Scaffold Resource knows the demands of complex projects such as these and provides secure scaffolding and project management assistance. For more information about our scaffolds in Washington, D.C., call (301) 924-7223.


  • How Fatigue Can Affect Job Site Safety

    On building sites of all sizes, fatigue is a common factor in many accidents and injuries. It is essential for all workers on a site to be well rested and to not be impacted by fatigue, no matter what their role in the project. At Scaffold Resource, we offer engineering and project management consultancy services, and safety is at the forefront of what we do. Could fatigue be compromising the safety of your job site? Here is a closer look at some of the risks associated with fatigue and what you can do about it.


    How does fatigue cause workplace safety issues?

    According to the National Safety Council, driving while fatigued is as dangerous as driving while impaired. Someone who loses two hours of sleep has similar symptoms as someone who has had three beers. On the job site, your workers need the same kind of attentiveness that they do to drive safely, and fatigue stands in the way of that. You wouldn’t let workers perform any tasks on your project if they were intoxicated. However, allowing them to do so while they are fatigued can have similar outcomes caused by slow reaction times, poor decision making, and lack of attention to detail.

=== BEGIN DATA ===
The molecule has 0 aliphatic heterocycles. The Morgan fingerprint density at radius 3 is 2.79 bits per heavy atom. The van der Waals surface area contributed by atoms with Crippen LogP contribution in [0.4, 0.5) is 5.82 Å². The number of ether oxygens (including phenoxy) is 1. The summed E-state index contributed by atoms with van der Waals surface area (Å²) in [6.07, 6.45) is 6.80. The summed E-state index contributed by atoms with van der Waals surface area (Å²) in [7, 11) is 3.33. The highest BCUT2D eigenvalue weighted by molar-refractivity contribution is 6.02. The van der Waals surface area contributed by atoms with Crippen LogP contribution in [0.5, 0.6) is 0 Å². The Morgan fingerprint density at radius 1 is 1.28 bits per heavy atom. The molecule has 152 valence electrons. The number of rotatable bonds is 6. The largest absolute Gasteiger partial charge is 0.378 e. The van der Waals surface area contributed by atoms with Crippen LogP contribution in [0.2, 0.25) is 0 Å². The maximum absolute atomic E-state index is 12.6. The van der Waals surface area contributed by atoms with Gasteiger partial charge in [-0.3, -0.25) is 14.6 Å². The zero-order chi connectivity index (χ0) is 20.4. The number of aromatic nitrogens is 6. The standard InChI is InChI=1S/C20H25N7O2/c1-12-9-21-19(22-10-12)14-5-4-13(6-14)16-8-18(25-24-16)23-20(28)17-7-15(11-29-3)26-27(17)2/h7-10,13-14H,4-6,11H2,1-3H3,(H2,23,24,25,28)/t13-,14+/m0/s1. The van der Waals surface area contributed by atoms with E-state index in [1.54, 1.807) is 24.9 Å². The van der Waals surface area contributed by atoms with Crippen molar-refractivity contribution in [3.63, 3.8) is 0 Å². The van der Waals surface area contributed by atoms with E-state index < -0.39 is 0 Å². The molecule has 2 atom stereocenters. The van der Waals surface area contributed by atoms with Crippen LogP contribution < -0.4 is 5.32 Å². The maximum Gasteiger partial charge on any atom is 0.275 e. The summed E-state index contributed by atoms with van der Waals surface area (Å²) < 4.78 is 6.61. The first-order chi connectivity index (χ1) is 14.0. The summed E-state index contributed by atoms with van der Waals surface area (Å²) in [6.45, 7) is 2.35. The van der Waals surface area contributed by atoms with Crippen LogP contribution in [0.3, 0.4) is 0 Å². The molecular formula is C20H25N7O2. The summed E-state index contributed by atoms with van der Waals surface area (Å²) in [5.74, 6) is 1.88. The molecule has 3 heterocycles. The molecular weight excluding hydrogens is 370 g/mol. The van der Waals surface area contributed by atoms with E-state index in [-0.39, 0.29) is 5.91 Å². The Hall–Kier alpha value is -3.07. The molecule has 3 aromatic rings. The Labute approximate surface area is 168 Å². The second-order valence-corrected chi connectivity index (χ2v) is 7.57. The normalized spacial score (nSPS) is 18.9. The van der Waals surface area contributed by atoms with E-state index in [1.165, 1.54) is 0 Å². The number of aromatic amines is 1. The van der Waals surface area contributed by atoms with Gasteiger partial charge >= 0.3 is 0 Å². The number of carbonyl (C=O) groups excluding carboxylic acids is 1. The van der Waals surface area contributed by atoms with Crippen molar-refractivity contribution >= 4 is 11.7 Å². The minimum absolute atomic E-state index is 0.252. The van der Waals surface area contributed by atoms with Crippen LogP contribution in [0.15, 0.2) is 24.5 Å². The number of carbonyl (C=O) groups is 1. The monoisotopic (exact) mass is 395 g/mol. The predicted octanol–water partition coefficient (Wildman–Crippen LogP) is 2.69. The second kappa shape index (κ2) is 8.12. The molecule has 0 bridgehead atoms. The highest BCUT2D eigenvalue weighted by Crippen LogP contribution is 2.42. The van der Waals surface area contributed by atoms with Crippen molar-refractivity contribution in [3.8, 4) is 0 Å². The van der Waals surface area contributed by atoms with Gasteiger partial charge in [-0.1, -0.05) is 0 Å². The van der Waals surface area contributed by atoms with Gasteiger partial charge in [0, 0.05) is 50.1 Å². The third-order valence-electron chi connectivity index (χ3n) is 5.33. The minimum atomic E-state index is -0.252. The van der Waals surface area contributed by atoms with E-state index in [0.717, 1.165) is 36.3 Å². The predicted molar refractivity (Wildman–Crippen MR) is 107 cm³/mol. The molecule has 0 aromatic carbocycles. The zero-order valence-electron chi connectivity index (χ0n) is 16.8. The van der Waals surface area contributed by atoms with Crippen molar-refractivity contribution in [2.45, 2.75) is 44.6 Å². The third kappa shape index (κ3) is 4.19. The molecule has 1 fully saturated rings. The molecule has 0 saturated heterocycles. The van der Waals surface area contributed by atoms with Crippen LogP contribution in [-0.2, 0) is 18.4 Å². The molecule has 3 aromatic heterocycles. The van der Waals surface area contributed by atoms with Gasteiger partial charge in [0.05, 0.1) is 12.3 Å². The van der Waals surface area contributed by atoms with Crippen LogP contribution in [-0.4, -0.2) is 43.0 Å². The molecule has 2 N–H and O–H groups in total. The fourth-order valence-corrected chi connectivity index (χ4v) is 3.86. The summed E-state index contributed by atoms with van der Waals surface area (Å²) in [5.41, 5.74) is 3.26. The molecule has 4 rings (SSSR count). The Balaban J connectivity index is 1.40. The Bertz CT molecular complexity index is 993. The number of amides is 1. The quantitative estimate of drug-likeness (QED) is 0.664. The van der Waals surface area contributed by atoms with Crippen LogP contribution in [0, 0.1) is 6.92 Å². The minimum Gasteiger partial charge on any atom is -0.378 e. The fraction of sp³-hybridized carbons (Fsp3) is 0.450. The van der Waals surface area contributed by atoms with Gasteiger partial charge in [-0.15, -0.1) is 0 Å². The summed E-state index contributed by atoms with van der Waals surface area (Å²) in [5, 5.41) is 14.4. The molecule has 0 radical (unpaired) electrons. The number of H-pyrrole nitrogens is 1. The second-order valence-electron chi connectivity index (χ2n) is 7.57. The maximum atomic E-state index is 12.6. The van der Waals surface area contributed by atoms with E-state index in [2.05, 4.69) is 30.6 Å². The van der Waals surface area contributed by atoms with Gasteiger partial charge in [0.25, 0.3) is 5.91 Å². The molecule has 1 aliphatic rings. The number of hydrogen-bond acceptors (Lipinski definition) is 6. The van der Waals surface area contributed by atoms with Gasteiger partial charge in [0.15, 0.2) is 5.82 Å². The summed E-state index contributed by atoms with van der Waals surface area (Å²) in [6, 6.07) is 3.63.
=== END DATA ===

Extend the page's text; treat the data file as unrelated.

What are some symptoms of workplace fatigue?

    There are safety devices that can be installed in construction equipment that will alert the operator of fatigue symptoms. In most cases, though, it’s up to the people working on the site to be vigilant about potential signs of fatigue, like difficulty concentrating, dizziness, headaches, and slow response times.